One question on any banker's mind right now should be: where will nearly $1 trillion in deposits go when the unlimited insurance coverage of non-interest bearing transaction accounts expires on December 31? Unless extended by Congress, any amount in excess of $250,000 in one deposit account will not be covered by the Federal Deposit Insurance Corp. (FDIC)
The majority of these funds are sitting right now in non-interest bearing accounts, mostly checking, a category that experienced the greatest growth in balances since the beginning of the recession. In December 2007, which is the official start of the recession, the total amount deposited in non-interest bearing accounts was about $1.2 trillion. By the end of 2011, this had grown to $2.3 trillion – an increase of $1.1 trillion.
The enormous growth in balances is attributed to the various programs that provided unlimited insurance to non-interest checking accounts. The first was the FDIC’s Temporary Liquidity Guarantee Program (TAGP), which was instituted on October 14, 2008. During the period that TAGP stayed in effect, until December 31, 2010, balances in non-interest bearing accounts grew to $1.7 trillion – an increase of nearly $500 billion since the beginning of the program.
At the end of 2010, TAGP was replaced by the Dodd-Frank Act, which extended the unlimited insurance on non-interest bearing transaction accounts for two more years, until December 31, 2012. However, unlike the TAGP, the Dodd-Frank Act definition of non-interest bearing transaction accounts did not include either low-interest Negotiable Order of Withdrawal (NOW) accounts or Interest on Lawyer Trust Accounts (IOLTAs). This extension gave another boost to balances of non-interest bearing accounts, which soared to nearly $2.3 trillion by December 31, 2011, an increase of $600 billion in one year.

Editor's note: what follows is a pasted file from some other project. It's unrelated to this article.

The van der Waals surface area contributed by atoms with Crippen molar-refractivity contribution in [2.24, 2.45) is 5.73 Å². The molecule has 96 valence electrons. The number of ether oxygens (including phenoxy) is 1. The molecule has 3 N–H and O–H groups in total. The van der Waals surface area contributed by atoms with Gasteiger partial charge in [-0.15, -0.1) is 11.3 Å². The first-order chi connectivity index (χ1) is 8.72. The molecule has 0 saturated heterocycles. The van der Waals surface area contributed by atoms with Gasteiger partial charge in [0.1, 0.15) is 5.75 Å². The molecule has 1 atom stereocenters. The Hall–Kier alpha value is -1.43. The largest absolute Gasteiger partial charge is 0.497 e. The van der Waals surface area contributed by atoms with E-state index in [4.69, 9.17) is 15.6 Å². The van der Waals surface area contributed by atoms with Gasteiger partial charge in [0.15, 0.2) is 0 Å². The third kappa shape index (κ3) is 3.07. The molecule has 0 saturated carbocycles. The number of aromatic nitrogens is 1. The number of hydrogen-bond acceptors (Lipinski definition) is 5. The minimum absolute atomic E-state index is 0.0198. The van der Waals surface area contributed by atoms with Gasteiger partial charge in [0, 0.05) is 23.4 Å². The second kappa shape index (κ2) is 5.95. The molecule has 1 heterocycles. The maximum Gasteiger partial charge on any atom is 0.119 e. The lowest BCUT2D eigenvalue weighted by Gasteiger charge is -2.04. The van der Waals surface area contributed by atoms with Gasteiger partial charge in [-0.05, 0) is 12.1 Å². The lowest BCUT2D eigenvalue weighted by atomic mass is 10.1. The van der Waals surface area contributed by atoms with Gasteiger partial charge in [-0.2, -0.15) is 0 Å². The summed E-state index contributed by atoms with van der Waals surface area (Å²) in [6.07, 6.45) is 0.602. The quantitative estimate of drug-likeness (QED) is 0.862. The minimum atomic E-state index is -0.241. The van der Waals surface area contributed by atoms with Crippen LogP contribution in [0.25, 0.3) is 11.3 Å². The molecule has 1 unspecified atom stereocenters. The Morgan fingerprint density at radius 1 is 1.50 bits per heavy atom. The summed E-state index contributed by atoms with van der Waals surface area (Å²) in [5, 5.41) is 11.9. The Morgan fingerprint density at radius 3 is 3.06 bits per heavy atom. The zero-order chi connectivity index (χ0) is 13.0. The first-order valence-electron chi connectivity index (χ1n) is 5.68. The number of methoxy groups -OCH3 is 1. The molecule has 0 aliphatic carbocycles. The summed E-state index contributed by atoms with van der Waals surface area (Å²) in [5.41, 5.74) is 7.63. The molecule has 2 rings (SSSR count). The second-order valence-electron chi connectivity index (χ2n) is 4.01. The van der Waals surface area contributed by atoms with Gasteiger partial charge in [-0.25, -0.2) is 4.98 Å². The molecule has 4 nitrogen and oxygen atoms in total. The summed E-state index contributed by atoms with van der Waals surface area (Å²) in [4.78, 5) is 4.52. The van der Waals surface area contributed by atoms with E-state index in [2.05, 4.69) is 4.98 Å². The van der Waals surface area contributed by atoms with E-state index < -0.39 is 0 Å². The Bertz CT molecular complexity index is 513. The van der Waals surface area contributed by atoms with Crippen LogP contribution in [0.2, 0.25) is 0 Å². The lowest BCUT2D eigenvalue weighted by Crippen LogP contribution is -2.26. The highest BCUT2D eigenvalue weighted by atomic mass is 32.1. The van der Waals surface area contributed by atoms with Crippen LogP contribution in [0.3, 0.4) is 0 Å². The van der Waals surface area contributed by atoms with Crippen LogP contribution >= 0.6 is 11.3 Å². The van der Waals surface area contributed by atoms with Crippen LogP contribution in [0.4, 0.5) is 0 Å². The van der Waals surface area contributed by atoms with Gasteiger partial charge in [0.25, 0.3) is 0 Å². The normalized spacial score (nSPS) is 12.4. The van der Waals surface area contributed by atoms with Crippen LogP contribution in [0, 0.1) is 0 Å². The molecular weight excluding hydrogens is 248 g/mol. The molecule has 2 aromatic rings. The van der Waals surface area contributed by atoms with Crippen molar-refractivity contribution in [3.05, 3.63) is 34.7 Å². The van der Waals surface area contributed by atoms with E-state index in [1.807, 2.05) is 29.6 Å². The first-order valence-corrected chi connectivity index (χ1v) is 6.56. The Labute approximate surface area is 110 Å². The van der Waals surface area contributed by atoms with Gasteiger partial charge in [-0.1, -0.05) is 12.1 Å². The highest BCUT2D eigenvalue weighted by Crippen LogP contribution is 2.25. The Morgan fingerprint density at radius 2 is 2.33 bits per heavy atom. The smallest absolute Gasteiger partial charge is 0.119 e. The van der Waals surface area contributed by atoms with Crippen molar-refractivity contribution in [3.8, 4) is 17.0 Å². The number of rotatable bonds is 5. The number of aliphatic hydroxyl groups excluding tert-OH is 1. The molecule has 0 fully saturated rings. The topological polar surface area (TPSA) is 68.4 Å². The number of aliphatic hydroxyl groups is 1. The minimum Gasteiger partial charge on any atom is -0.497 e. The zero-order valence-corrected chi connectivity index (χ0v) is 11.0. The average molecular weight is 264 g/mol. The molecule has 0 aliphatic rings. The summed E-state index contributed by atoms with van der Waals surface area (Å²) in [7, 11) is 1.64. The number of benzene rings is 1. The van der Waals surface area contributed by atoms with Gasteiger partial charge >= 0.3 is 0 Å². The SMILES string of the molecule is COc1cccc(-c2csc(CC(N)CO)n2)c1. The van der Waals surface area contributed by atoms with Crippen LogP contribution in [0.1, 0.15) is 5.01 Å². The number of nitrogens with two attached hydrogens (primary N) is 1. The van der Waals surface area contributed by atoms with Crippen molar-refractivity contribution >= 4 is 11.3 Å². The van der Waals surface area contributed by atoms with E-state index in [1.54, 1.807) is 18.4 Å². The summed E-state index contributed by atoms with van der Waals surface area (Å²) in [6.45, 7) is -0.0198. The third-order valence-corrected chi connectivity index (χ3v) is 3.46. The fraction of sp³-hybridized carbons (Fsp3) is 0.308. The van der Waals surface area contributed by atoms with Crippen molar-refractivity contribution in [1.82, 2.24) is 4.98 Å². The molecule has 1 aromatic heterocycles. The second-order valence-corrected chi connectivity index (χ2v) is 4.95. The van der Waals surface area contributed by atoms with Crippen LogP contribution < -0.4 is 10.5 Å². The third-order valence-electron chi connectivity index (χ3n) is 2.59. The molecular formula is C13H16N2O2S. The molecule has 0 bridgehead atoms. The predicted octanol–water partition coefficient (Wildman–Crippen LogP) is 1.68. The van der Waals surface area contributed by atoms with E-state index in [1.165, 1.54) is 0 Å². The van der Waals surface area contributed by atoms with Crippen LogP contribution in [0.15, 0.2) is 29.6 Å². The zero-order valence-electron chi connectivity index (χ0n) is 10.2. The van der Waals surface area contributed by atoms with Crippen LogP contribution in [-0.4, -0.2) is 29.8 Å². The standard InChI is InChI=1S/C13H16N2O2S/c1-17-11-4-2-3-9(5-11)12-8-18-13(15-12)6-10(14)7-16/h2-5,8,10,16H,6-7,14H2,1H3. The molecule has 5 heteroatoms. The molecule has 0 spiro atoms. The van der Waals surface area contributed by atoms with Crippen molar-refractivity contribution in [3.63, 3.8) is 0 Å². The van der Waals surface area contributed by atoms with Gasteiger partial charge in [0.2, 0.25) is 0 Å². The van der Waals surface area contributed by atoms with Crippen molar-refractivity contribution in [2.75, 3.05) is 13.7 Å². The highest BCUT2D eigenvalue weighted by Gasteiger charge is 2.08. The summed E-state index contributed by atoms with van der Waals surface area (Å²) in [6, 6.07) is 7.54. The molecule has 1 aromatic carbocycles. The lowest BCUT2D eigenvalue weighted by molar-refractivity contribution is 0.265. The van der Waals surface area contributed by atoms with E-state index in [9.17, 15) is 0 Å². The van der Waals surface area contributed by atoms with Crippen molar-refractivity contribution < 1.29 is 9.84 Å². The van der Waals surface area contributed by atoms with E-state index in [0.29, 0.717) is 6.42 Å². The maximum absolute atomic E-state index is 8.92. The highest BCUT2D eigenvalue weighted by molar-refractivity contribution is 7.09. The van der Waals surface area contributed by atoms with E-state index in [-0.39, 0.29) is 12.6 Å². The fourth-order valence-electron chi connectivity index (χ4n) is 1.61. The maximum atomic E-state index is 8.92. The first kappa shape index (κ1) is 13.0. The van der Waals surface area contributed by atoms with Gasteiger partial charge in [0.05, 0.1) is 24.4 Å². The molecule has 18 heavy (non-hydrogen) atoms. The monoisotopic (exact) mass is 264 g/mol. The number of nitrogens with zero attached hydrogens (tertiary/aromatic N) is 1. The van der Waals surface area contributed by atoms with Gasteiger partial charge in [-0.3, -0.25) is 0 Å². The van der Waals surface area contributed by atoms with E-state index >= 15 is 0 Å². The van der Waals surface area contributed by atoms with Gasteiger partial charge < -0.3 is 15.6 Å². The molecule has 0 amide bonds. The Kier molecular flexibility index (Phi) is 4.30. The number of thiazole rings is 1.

So the trillion dollar question remains: where are all the excess funds likely to go? The answer might be discovered by analyzing the data from the first quarter of 2012, when checking account balances decreased by $43 billion for the first time since the introduction of the unlimited insurance program in late 2008, potentially signaling the early stages of the excess funds shift. At the same time, savings account balances increased by $171 billion, which could suggest that some or all of the excess funds (over the $250,000 insurance limit) shifted to FDIC-insured savings accounts. Both certificate of deposit and money market balances declined in the first quarter of 2012, which indicates that excess funds from checking accounts did not flow there.
The likelihood, then, that the excess funds will be moved outside the protection of FDIC insurance at yearend is very slim. If consumers were willing to trade yield for safety by depositing funds in non-interest bearing accounts just to have it insured, they are very likely to keep the funds in FDIC-insured deposits for as long as their confidence in the economy remains shaky and until equity market volatility subsides.
Mr. Geller is the executive vice president of San Anselmo, Calif.-based Market Rates Insight, where he oversees the research and analytics services of the company. He can be reached at email@example.com.
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